She’s the only one who ever loved him—and the only one he can never have.
Jude lost everything one spring day when he crashed his car into an apple tree on the side of the road. A man is dead, and there’s no way he can ever right that wrong. He’d steer clear of Colebury, Vermont forever if he could. But an ex-con in recovery for his drug addiction can’t find a job just anywhere.
For Sophie Haines, coming face to face with the man who broke her heart is gut-wrenching. Suddenly, he’s everywhere she turns. It’s hard not to stare at how much he’s changed. The bad boy who used to love her didn’t have big biceps and sun-kissed hair. And he’d never turn up volunteer in the church kitchen.
She knows it’s foolish to yearn for the man who returned all the heartsick letters she wrote him in prison. But the looks he sends her now speak volumes.
No one wants to see Sophie and Jude back together, least of all Sophie’s police chief father. But it’s a small town. And forbidden love is a law unto itself.
When I queued up Steadfast to read, I will readily admit that I couldn’t quite remember what book one was about. Even though it’s only been two months since I read it, for a book a day (or more) reader, that’s at least 60 books read since then. However, two words reminded me what Bittersweet was about – Shipley and cider – and it all came rushing back, and the single word – junkie – reminded me who Jude was and some of what he would be facing when his car pulled into his childhood home. Because Steadfast deals with Jude’s addiction issues, it has a far more serious tone to it than book one did. Bowen still manages to include a bit of humor every now and then, just as we would find in life, but Jude’s struggles are no laughing matter and the author handles the subject with sensitivity and care.
At the end of Bittersweet, we saw Jude leaving the safe haven he’d found on the Shipley Farm, heading home with the hopes that the progress he’d made since his release from prison and rehab would not be undone. Though his homecoming wasn’t celebrated, Jude took comfort in the fact that his father didn’t turn him away. But it was quickly apparent that in his time away, Jude’s father nearly ran the business into the ground. He also realized rather quickly that walking was a far more efficient form of transportation because the local cops would pull his car over almost every chance they could – killing the police chief’s athlete son did not make him popular. Despite all the odds that seem to be stacked against him, Jude is determined to stay clean, stay out of trouble, and stay away from Sophie – because she deserves better than the junkie who killed her brother. Fortunately for Jude and Sophie, a higher power had plans for them and Jude’s NA meetings in the church lead to him volunteering in the church’s weekly dinner outreach, where Sophie runs the kitchen, thus throwing them back in one another’s orbit. When one thing leads to another, Sophie and Jude pick up where they left off – sneaking around and keeping their “relationship” a secret. But as Sophie’s unanswered questions about the night her brother died return to the surface, and the information she learns doesn’t add up, she begins to question if she’s the only one in her family who’s living a lie.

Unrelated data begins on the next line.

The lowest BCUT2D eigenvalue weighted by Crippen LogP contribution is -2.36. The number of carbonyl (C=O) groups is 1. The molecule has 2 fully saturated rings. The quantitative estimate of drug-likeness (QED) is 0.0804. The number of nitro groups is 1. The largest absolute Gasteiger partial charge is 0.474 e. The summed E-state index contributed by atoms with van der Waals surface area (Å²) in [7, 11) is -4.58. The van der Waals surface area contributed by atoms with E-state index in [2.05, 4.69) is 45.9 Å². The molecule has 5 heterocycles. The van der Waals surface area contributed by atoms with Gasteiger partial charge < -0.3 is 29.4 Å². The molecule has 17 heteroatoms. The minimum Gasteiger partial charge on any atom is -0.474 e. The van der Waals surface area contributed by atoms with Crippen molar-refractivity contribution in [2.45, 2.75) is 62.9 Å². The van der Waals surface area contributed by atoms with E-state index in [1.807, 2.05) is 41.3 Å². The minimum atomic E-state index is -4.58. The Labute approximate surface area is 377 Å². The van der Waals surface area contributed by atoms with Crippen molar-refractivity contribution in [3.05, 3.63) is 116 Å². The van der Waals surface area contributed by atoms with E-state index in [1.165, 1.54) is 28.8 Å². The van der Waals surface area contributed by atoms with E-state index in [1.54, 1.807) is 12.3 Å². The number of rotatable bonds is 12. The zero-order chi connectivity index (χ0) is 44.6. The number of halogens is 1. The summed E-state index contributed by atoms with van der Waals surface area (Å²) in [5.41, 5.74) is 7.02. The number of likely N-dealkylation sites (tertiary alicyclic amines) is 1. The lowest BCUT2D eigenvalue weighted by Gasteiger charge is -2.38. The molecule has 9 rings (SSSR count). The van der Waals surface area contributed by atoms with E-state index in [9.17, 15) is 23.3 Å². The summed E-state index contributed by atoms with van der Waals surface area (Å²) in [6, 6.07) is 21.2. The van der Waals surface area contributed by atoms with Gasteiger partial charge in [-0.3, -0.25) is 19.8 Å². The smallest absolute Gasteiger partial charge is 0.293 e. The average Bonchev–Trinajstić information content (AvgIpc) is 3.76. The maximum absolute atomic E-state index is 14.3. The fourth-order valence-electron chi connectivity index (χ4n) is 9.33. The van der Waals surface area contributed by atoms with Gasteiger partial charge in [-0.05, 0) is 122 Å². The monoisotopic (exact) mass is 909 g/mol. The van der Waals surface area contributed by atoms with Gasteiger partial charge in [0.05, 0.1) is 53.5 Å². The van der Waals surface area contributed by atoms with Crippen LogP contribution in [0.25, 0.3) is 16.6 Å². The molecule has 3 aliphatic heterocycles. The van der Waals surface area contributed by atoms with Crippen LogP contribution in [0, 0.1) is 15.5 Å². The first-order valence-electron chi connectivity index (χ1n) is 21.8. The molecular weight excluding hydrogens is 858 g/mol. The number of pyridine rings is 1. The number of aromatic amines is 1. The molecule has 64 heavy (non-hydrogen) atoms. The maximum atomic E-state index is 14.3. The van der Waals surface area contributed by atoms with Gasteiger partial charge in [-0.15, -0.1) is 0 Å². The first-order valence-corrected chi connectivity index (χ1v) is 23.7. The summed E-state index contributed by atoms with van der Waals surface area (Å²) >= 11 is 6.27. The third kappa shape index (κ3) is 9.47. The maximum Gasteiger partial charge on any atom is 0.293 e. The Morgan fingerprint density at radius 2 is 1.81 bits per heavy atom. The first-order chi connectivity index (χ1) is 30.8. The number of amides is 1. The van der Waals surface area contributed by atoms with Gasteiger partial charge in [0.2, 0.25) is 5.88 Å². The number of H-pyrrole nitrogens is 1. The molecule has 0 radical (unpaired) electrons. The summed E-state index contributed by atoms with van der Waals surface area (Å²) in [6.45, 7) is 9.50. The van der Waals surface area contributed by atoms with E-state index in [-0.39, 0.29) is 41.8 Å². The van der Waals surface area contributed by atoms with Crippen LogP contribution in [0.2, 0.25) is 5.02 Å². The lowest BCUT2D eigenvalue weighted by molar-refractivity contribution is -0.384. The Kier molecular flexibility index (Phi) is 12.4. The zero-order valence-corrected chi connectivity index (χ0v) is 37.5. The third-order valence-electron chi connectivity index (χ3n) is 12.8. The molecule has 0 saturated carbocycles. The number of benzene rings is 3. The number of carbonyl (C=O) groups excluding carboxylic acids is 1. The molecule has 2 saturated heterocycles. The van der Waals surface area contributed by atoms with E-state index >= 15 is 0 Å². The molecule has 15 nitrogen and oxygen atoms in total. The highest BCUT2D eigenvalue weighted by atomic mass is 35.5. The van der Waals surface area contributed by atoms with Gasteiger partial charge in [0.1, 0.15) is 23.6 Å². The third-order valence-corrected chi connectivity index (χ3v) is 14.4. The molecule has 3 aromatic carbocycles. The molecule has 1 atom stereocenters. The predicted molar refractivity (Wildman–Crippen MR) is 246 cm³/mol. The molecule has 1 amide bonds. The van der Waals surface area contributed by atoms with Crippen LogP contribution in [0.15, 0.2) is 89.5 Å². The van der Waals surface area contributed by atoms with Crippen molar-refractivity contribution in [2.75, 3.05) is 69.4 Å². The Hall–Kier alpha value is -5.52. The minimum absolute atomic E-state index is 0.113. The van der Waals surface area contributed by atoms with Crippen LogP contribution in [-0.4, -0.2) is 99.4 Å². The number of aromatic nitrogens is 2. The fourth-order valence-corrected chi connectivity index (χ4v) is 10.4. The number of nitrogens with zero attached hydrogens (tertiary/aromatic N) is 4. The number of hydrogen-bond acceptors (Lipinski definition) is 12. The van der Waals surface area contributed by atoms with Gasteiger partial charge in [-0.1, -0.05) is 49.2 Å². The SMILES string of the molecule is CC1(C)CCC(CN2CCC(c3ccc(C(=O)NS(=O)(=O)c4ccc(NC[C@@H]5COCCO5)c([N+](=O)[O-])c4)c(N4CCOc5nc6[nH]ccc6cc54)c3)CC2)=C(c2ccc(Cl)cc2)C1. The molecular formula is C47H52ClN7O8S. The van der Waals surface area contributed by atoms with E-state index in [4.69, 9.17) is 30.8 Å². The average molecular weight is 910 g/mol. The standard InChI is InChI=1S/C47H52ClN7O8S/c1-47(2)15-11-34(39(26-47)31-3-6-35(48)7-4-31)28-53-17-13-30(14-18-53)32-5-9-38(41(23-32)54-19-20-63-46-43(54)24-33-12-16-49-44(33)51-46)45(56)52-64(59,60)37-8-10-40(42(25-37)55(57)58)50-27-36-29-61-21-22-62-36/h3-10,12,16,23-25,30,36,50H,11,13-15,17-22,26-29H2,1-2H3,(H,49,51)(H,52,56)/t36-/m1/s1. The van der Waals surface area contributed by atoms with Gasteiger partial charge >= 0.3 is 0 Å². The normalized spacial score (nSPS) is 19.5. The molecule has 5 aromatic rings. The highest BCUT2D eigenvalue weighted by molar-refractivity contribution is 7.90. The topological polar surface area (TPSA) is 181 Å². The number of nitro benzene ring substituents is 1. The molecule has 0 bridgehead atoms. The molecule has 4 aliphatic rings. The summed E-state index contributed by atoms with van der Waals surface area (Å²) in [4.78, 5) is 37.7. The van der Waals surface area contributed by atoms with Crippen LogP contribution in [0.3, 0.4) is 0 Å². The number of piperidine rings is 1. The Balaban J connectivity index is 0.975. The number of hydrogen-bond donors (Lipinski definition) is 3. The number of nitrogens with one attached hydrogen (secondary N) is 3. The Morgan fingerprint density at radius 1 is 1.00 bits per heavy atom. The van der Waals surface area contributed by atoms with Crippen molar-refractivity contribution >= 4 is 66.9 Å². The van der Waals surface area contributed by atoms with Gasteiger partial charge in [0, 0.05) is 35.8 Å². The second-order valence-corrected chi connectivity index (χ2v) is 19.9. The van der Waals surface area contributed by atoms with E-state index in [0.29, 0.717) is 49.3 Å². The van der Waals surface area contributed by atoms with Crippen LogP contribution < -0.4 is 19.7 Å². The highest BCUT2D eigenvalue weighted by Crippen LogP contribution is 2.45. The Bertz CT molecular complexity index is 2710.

There is a LOT that goes on in Steadfast, but it was so freaking good. I warn you, if you’re anything like me, you will get seriously frustrated with Sophie when you witness what she puts up with from her parents, and it gets worse as the book progresses. More than once, I wanted to shove her out the door and tell her to go live her own life. But with a single question, Sophie reveals that she’s more aware of what she’s doing than it first appears – “Mom, do you know what an enabler is?” When she posed that question, I had a “FINALLY!!!” moment, relieved that she seemed to be coming to her senses. Watching Jude struggle with his recovery and being inside his head as he faced down each hurdle and obstacle thrown in his path made this a fascinating read. The chapter subheadings were a stroke of genius as far as I’m concerned because they built a certain level of anticipation as I started each chapter, especially when it was obvious that things were about to get intense. I was stunned and appalled by the discoveries that Sophie made about her brother and father, and I was on the edge of my seat as I watched that play out. I really liked that Jude maintained his relationship with the Shipleys, not only because it gave me a chance to spend more time with a delightful family, but because they offered Jude a stability in his life he so desperately needed, proving to him that there were people who believed in him. I absolutely loved Steadfast and I cannot wait for the release of Keepsake because I’m dying to read Zachariah’s story.